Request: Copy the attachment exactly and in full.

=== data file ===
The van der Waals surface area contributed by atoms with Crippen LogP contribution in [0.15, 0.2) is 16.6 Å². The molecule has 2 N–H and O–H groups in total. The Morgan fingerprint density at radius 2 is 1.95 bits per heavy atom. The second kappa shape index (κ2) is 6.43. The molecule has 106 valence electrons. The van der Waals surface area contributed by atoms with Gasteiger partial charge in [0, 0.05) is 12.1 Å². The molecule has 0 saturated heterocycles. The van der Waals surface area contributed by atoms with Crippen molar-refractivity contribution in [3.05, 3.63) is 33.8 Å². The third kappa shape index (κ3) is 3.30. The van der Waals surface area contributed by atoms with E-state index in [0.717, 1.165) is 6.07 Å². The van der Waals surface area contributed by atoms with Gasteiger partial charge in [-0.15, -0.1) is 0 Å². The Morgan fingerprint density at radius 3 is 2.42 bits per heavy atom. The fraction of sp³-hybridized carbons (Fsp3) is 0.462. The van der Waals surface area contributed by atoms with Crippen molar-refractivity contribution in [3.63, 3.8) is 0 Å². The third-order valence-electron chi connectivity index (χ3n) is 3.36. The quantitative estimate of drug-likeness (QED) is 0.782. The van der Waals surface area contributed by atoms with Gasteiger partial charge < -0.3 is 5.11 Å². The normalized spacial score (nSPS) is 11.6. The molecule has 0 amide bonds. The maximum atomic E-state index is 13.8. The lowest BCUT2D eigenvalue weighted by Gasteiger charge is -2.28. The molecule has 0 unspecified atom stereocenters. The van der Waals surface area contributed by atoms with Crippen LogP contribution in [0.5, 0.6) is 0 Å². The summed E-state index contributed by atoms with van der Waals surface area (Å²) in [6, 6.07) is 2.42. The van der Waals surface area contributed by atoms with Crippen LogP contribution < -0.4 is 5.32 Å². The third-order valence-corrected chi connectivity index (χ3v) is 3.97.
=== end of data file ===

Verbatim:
The van der Waals surface area contributed by atoms with Crippen LogP contribution in [0.15, 0.2) is 16.6 Å². The molecule has 2 N–H and O–H groups in total. The Morgan fingerprint density at radius 2 is 1.95 bits per heavy atom. The second kappa shape index (κ2) is 6.43. The molecule has 106 valence electrons. The van der Waals surface area contributed by atoms with Gasteiger partial charge in [0, 0.05) is 12.1 Å². The molecule has 0 saturated heterocycles. The van der Waals surface area contributed by atoms with Crippen molar-refractivity contribution in [3.05, 3.63) is 33.8 Å². The third kappa shape index (κ3) is 3.30. The van der Waals surface area contributed by atoms with E-state index in [0.717, 1.165) is 6.07 Å². The van der Waals surface area contributed by atoms with Gasteiger partial charge in [-0.15, -0.1) is 0 Å². The Morgan fingerprint density at radius 3 is 2.42 bits per heavy atom. The fraction of sp³-hybridized carbons (Fsp3) is 0.462. The van der Waals surface area contributed by atoms with Crippen molar-refractivity contribution in [3.63, 3.8) is 0 Å². The third-order valence-electron chi connectivity index (χ3n) is 3.36. The quantitative estimate of drug-likeness (QED) is 0.782. The van der Waals surface area contributed by atoms with Gasteiger partial charge < -0.3 is 5.11 Å². The normalized spacial score (nSPS) is 11.6. The molecule has 0 amide bonds. The maximum atomic E-state index is 13.8. The lowest BCUT2D eigenvalue weighted by Gasteiger charge is -2.28. The molecule has 0 unspecified atom stereocenters. The van der Waals surface area contributed by atoms with Crippen LogP contribution in [0.5, 0.6) is 0 Å². The summed E-state index contributed by atoms with van der Waals surface area (Å²) in [6, 6.07) is 2.42. The van der Waals surface area contributed by atoms with Crippen LogP contribution < -0.4 is 5.32 Å². The third-order valence-corrected chi connectivity index (χ3v) is 3.97.